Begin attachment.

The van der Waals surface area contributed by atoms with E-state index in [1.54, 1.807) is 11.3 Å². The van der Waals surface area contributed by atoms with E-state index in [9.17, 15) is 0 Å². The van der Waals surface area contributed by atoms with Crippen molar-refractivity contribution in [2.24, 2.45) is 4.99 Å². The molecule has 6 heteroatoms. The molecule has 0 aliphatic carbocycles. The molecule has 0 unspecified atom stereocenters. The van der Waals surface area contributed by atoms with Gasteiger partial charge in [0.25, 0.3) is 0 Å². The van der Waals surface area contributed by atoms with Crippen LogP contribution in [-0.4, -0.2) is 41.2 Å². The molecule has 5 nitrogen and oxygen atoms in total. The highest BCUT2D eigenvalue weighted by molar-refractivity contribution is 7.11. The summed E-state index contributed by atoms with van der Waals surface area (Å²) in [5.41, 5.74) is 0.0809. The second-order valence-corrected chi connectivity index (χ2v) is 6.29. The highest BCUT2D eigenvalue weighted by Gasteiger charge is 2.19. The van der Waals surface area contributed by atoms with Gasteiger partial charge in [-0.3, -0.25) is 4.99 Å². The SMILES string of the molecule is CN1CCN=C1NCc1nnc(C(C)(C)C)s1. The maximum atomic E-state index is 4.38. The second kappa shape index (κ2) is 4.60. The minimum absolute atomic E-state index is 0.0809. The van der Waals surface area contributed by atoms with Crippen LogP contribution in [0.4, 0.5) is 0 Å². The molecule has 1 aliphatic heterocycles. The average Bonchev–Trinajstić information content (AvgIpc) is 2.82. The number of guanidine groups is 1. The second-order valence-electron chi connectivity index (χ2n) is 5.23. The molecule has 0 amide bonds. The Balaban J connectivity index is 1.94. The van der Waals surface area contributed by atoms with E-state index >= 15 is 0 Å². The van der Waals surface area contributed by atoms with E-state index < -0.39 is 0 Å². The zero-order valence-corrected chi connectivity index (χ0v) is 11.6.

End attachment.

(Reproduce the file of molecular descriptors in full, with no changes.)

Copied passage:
The van der Waals surface area contributed by atoms with E-state index in [1.54, 1.807) is 11.3 Å². The van der Waals surface area contributed by atoms with E-state index in [9.17, 15) is 0 Å². The van der Waals surface area contributed by atoms with Crippen molar-refractivity contribution in [2.24, 2.45) is 4.99 Å². The molecule has 6 heteroatoms. The molecule has 0 aliphatic carbocycles. The molecule has 0 unspecified atom stereocenters. The van der Waals surface area contributed by atoms with Gasteiger partial charge in [0.25, 0.3) is 0 Å². The van der Waals surface area contributed by atoms with Crippen LogP contribution in [-0.4, -0.2) is 41.2 Å². The molecule has 5 nitrogen and oxygen atoms in total. The highest BCUT2D eigenvalue weighted by molar-refractivity contribution is 7.11. The summed E-state index contributed by atoms with van der Waals surface area (Å²) in [5.41, 5.74) is 0.0809. The second-order valence-corrected chi connectivity index (χ2v) is 6.29. The highest BCUT2D eigenvalue weighted by Gasteiger charge is 2.19. The van der Waals surface area contributed by atoms with Gasteiger partial charge in [-0.3, -0.25) is 4.99 Å². The SMILES string of the molecule is CN1CCN=C1NCc1nnc(C(C)(C)C)s1. The maximum atomic E-state index is 4.38. The second kappa shape index (κ2) is 4.60. The minimum absolute atomic E-state index is 0.0809. The van der Waals surface area contributed by atoms with Crippen LogP contribution in [0.4, 0.5) is 0 Å². The molecule has 1 aliphatic heterocycles. The average Bonchev–Trinajstić information content (AvgIpc) is 2.82. The number of guanidine groups is 1. The second-order valence-electron chi connectivity index (χ2n) is 5.23. The molecule has 0 amide bonds. The Balaban J connectivity index is 1.94. The van der Waals surface area contributed by atoms with E-state index >= 15 is 0 Å². The van der Waals surface area contributed by atoms with E-state index < -0.39 is 0 Å². The zero-order valence-corrected chi connectivity index (χ0v) is 11.6.